- The Washington Times - Wednesday, May 8, 2002

Senate Majority Leader Tom Daschle yesterday threatened to abandon legislation that would give the White House the power to strike new trade agreements, a major foreign-policy priority of President Bush.
The South Dakota Democrat said that, without progress in resolving partisan differences over the bill, he would blame Republicans for the demise of "fast-track" negotiating authority, which allows the president to submit trade pacts to Congress for an up-or-down vote without amendments.
"Next week, if we're not further along, I will announce that the [Republican] right wing has killed the bill," Mr. Daschle said.
Republicans countered that Democrats were trying to load up trade legislation with expensive and extraneous measures, including a provision that would spend about $400 million to pay for one year the health care and pensions of 125,000 retired steelworkers whose companies have gone bankrupt.
"This is just the tip of the iceberg," said Senate Minority Leader Trent Lott, Mississippi Republican. "The costs would be astronomical."
Mr. Lott added that Mr. Bush "has already acted in this area" by slapping tariffs of up to 30 percent on imported steel in an effort to help embattled U.S. companies, many of which are in bankruptcy.
The dispute marks a serious setback for a measure most observers expected would win bipartisan support, and a legislative conundrum for the Bush administration. The Senate has traditionally lent solid support to free-trade initiatives.
Mr. Bush and U.S. Trade Representative Robert B. Zoellick need passage of the bill, also known as trade-promotion authority, to complete a planned free-trade zone stretching from Alaska to Argentina. Fast-track would also ease the way for bilateral pacts with a host of other countries, including Chile, Singapore and Morocco.
The bill is also supposed to include renewal of trade preferences for countries in the Andean region of South America, such as Colombia, Bolivia and Peru, intended to discourage narcotics production by promoting exports to the United States. These nations have lobbied heavily for the bill and face a May 16 deadline, after which they will have to begin paying American tariffs, a potentially devastating blow to their industries.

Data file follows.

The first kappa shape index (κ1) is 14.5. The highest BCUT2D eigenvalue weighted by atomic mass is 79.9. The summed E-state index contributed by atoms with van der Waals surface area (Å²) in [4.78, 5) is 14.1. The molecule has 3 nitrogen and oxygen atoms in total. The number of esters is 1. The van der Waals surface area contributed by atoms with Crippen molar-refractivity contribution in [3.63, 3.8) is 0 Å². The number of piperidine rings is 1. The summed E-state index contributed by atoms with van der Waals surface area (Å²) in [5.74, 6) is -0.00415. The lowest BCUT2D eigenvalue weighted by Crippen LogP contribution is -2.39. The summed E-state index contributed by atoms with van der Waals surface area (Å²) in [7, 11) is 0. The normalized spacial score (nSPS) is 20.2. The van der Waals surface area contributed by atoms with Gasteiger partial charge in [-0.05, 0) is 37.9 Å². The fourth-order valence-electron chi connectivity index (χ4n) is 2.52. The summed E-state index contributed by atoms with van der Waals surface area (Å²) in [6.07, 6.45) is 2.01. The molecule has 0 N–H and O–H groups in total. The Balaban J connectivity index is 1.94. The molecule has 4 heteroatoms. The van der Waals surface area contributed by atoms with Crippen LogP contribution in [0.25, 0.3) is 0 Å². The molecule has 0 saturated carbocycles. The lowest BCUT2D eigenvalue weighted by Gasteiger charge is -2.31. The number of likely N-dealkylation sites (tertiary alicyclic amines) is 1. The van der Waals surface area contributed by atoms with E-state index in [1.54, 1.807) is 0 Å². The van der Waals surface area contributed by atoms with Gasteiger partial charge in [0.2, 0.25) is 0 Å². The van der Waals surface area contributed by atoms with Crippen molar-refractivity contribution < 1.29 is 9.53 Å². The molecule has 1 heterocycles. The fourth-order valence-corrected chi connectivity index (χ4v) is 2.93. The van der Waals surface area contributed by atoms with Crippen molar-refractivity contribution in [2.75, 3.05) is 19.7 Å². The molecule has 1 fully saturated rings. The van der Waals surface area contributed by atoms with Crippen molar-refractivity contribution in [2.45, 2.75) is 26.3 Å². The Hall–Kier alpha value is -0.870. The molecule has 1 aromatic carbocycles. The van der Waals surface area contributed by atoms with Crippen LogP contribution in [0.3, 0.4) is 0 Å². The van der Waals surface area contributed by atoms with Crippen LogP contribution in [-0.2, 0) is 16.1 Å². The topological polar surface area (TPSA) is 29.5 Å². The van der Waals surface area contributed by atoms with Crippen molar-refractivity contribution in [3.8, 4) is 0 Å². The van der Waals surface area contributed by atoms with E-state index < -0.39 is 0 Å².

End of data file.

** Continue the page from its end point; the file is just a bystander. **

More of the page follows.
The bill has stalled in the Senate over renewal of a program aiding workers who lose their jobs as a result of trade agreements, which Democrats have made a condition of passing fast-track. The top Republican and Democrat on the Finance Committee, which has jurisdiction over the bill, were close to an agreement on renewing so-called trade-adjustment assistance (TAA) last week.
Sens. Max Baucus, Montana Democrat, and Charles E. Grassley, Iowa Republican, were nearing a deal on using tax credits to pay for the health insurance of laid-off workers, Senate aides said.
The program would have cost about $12.4 billion over 10 years, a staffer said.
But Mr. Daschle brought a version of the TAA bill to the Senate floor that had not been cleared with Republicans. It included "wage insurance" that would supplement the income of laid-off workers even after they found new jobs.
He also bowed to pressure from Democratic Sens. John D. Rockefeller IV of West Virginia and Barbara A. Mikulski of Maryland to fund assistance to retired steelworkers, a proposal Mr. Baucus had resisted.
But Mr. Daschle's bill quickly hit a wall as leading Republican free-traders objected to his additions. Sen. Phil Gramm, Texas Republican, vowed to filibuster the bill over the steelworker assistance and wage-insurance provisions, a threat he repeated yesterday.
"These two issues are nonstarters for me," Mr. Gramm said. "They represent a sort of piling on" to the trade bill.


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